Monday, April 6, 2009

Kate's Hand Doctor

I've mentioned before that Kate has syndactyly (I never seem to spell that correctly). In other words, webbed fingers and toes.

For those that don't know what it looks like:

[ link ]

Kate's was very similar except that her final 3 fingers, on her left hand, were joined in a similar fashion. I use to call her The Penguin (Batman Returns) for fun. More to help us deal with it that her because she probably won't care...she's just that happy of a child.

She had Complex Complete Syndactyly, meaning that the bones from each of her digits (fingers) were fused at the tip and the there was no break in the skin. (Her hands really did look like The Penguin).

The point of all this was that Kris sent me a CNN link today about Hand Camp gives kids a chance to play -- away from stares. The guy that runs it, Dr. Paul Dell, is the man who performed Kate's first 2 surgeries, separating her last 3 digits. The website for the organization is Hands To Love. Dr. Dell is the Division Chief, Hand, Upper Extremity and Microsurgery at the University of Florida and also a founding member of American Society of Reconstructive Microsurgery.

Dr. Dell is a very good man. When we consulted with him I specifically said, "I just want her to be able to wear a wedding ring." That was my very first thought when I first saw her hand, "how can she wear a wedding ring?" In his surgery notes, he made specific mention of that concern. I couldn't have been happier. Kate will never be "perfect" but she's perfect to me and Kris and that is all that really matters.

So take a gander at his site and at the slides on CNN. Very moving and very worthwhile stuff.

3 comments:

Tim... said...

Hi.

Physical issues are often more of a worry to adults than children. Children just get on with things and ignore them, while their parents panic. :)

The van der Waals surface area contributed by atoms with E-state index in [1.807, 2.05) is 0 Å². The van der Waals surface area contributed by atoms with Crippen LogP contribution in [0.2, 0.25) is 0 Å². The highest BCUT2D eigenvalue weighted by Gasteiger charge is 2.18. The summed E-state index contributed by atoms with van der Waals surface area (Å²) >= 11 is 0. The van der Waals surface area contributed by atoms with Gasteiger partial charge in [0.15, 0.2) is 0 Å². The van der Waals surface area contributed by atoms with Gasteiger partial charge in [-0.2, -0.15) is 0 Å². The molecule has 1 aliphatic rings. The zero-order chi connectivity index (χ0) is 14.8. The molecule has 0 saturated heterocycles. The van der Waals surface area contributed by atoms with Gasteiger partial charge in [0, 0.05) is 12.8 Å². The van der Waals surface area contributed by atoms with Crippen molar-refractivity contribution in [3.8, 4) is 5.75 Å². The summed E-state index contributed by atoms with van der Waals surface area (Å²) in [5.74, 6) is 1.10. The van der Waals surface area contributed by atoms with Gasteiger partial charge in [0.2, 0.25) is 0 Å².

My nephews play football with a kid whose hand is withered and missing some fingers. They've never mentioned it.

Recently Childrens BBC employed a presenter with a missing arm. It prompted this:

http://news.bbc.co.uk/1/hi/magazine/7906507.stm

Some parents feeling awkward about explaining why her arm is missing and some "claiming" their kids are scared by it. I find the latter hard to believe. It is adults that influence childrens opinions on such things.

If people treat Kate like she has a problem she will think she has one. If she is treated like every other kid she will probably not even care about it.

Have a good one.

Cheers

Tim...

oraclenerd said...

@tim

Very good points.

It was initially very difficult...you expect a perfect child with no deformities. Kate had them. Telling my wife was one of the hardest things I have ever had to do.

However, when we thought she had "seizures" (in quotes because she is just twitchy, really twitchy) we began to put things in perspective. We played "Dueling Banjos" from Deliverance in her NICU crib. I began giving her nicknames.

However, I will refrain from that in the future in all likeliness...

I don't believe Little Chet even notices his sister's deformities. So you are right. But we've seen children (from not so desirable parents of course) that do notice and do make fun. I don't mind questions, I think curiousity is good, but it's that mean spirited stuff that will one day make me mad.

Tim... said...

Hi.

The more you try to hide, excuse or over-complicate it the harder it will be.

Humans have this knack of making the simplest thing complicated. It will all work itself out. :)

Cheers

Tim...